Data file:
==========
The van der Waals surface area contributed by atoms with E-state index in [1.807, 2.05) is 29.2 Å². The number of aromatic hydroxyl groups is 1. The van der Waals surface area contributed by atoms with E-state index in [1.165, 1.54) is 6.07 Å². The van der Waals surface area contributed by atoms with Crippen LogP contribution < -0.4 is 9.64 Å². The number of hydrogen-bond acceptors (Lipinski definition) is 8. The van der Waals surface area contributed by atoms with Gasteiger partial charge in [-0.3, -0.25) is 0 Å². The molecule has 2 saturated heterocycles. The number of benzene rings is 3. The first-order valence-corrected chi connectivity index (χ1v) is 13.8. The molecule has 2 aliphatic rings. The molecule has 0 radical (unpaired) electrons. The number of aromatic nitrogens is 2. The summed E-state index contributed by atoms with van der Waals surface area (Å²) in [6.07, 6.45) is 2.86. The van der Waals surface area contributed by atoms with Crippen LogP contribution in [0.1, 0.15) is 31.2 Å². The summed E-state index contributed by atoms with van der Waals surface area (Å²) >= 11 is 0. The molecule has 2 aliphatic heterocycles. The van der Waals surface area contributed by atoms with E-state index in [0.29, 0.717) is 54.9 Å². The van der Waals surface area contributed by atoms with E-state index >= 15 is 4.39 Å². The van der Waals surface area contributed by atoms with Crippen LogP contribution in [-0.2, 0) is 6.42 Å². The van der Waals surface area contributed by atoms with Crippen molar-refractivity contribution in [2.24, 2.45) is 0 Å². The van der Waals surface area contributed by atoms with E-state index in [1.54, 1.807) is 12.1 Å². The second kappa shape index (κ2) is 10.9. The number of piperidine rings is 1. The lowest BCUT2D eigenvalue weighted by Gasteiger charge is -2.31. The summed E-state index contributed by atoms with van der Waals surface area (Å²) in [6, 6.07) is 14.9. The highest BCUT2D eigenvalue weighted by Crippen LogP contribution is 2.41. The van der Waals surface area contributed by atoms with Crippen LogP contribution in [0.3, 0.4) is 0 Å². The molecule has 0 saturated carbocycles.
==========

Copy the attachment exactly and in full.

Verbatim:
The van der Waals surface area contributed by atoms with E-state index in [1.807, 2.05) is 29.2 Å². The number of aromatic hydroxyl groups is 1. The van der Waals surface area contributed by atoms with E-state index in [1.165, 1.54) is 6.07 Å². The van der Waals surface area contributed by atoms with Crippen LogP contribution < -0.4 is 9.64 Å². The number of hydrogen-bond acceptors (Lipinski definition) is 8. The van der Waals surface area contributed by atoms with Gasteiger partial charge in [-0.3, -0.25) is 0 Å². The molecule has 2 saturated heterocycles. The number of benzene rings is 3. The first-order valence-corrected chi connectivity index (χ1v) is 13.8. The molecule has 2 aliphatic rings. The molecule has 0 radical (unpaired) electrons. The number of aromatic nitrogens is 2. The summed E-state index contributed by atoms with van der Waals surface area (Å²) in [6.07, 6.45) is 2.86. The van der Waals surface area contributed by atoms with Crippen LogP contribution in [0.1, 0.15) is 31.2 Å². The summed E-state index contributed by atoms with van der Waals surface area (Å²) >= 11 is 0. The molecule has 2 aliphatic heterocycles. The van der Waals surface area contributed by atoms with E-state index in [0.29, 0.717) is 54.9 Å². The van der Waals surface area contributed by atoms with E-state index >= 15 is 4.39 Å². The van der Waals surface area contributed by atoms with Crippen LogP contribution in [-0.2, 0) is 6.42 Å². The van der Waals surface area contributed by atoms with Crippen molar-refractivity contribution in [2.24, 2.45) is 0 Å². The van der Waals surface area contributed by atoms with E-state index in [1.54, 1.807) is 12.1 Å². The second kappa shape index (κ2) is 10.9. The number of piperidine rings is 1. The lowest BCUT2D eigenvalue weighted by Gasteiger charge is -2.31. The summed E-state index contributed by atoms with van der Waals surface area (Å²) in [6, 6.07) is 14.9. The highest BCUT2D eigenvalue weighted by Crippen LogP contribution is 2.41. The van der Waals surface area contributed by atoms with Crippen LogP contribution in [0.3, 0.4) is 0 Å². The molecule has 0 saturated carbocycles.